Waterfall Methodology – The Most Successful Development Model

This article helps you clearly understand the Waterfall Methodology which has been the most successful software development model over the years.

The Waterfall model is a step-by-step approach for carrying out the design and development of a software product. Since the lifecycle of this method resembles with a water stream flowing in a river, hence it took the name as the Waterfall methodology.

In the waterfall process, the progress of a project moves ahead sequentially. One stage finishes and the next one starts. None of the phases overlap each other. It guarantees the success of the waterfall model when the projects are small with clear requirements and a fewer no. of unknowns.

The waterfall model came into the light during the late 1970s when Winston Royce used it to reduce the high cost incurred in releasing new revisions of a product. With the waterfall approach, he was successful in delivering quicker at a lower price and with fewer efforts. In this model, the first stage focuses on freezing the requirements, the next one gets the design finalized, and after that, the actual development begins.

Waterfall Methodology Lifecycle

The waterfall model life cycle consists of the following six stages:

Waterfall Methodology

Waterfall Methodology

1. Requirements:

In this stage, the emphasis is on collecting the expectations and goals of the project. The risk assessment also happens alongside.

2. Design:

Once there is agreement on the requirements of the project, the team can begin work on finalizing the core structure of the product.

The architects who are senior members of the team study the requirements and prepare a blueprint for the programmers to work on a schedule for meeting the goals.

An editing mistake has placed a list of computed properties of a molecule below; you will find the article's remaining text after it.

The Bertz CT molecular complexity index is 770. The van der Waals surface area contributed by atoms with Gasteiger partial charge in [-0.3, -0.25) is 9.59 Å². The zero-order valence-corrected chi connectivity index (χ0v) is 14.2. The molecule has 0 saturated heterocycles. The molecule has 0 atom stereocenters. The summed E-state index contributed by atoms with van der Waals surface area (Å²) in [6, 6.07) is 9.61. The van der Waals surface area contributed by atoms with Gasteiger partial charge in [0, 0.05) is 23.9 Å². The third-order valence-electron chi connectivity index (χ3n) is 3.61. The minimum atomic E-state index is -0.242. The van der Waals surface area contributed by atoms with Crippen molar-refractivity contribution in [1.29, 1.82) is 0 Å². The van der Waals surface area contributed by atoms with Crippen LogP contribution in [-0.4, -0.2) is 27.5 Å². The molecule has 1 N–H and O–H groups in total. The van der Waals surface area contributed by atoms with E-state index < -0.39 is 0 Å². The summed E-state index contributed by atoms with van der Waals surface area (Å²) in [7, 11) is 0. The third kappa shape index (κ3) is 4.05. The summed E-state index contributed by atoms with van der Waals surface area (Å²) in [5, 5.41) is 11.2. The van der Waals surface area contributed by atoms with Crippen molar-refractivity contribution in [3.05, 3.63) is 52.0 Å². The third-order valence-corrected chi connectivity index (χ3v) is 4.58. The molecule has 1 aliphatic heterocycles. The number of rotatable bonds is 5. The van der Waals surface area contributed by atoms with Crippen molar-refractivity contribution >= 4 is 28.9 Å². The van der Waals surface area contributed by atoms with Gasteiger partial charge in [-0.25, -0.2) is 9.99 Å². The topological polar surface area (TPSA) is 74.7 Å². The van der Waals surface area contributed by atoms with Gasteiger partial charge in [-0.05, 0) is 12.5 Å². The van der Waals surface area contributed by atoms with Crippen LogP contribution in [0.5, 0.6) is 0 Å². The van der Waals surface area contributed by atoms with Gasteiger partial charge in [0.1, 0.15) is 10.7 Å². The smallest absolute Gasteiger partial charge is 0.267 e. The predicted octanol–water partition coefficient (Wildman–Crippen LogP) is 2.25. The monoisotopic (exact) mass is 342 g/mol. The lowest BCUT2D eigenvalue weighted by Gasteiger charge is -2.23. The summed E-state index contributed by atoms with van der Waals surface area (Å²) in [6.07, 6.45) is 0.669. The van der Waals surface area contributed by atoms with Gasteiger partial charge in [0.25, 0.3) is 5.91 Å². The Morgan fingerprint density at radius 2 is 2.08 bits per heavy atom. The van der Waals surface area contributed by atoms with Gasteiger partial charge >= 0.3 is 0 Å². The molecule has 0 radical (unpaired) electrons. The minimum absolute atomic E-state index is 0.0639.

3. Building:

Here, primarily the development/coding/implementation takes place. The developers also perform the unit testing of the modules.

4. Validation:

In this phase, the product goes through stress testing, the testers hunt for bugs and ensure that the software fulfills the customer’s requirements.

5. Packaging and Installation:

Once the testing team certifies the products through validation, the product gets packaged as per the agreement signed. After this, an additional cycle of testing and validation takes place.

6. Maintenance:

The software enters into the maintenance stage after releasing to the customer. This phase runs based on the agreement where the client gets continuous support and expect bug fixes if encountered.

Advantages of the Waterfall Methodology

The waterfall primarily recommends to invest the bulk of the time, capital and energy up front: 20-40% in the first two stages, 30-40% on the development/coding, and the remaining spend on the implementation and maintenance.

  • It is useful for projects which give more priority to quality than to the cost or the time duration.
  • Suitable for projects which are easy to implement and doesn’t need a lot of resources and efforts.
  • The stability of the model makes project management easier.
  • Both the customers and project manager can actively monitor the progress at any stage of the development.
  • Since all phases occur without any overlap, hence it reduces the project complexity.
  • Flexibility in communicating with the clients, especially when any critical requirements needs a design discussion.

Disadvantages of the Waterfall Methodology

Every model has come with its limitations; hence, it may not work the same for every project. The waterfall methodology suites the best for projects when there are clear requirements and no ambiguity, size is short, and all stakeholders agree on the technology used. But it also comes with some disadvantages which are as follows:

  • Not appropriate for long duration or large-scale products.
  • Lower flexibility in the process indicates that the project may face difficulty when there are high-level changes in requirements.
  • Since the next stage is dependent on the outcome of the previous step, hence even a small change in the project scope can pose a big challenge.
  • Some of the projects won’t follow the workflow laid down by the Waterfall model. And some may even bring shocks and highlight the vulnerability of the methodology.
  • If the customer requirements are not clear or not available early, then it could create significant complications later in the project lifecycle.
  • Any modification or upgrade request for the hardware and software may have a higher impact on the development and lead to an escalation in the project timeline.
  • The Waterfall process guides to pick most of the work up front which causes the delivery of the software very late in the project lifecycle.
  • After the product gets to the validation stage, it makes it difficult to go back to the coding or the requirement phase to resolve something.

Must Read – 100 Manual Testing Interview Questions for Software Testers of All Experience Levels.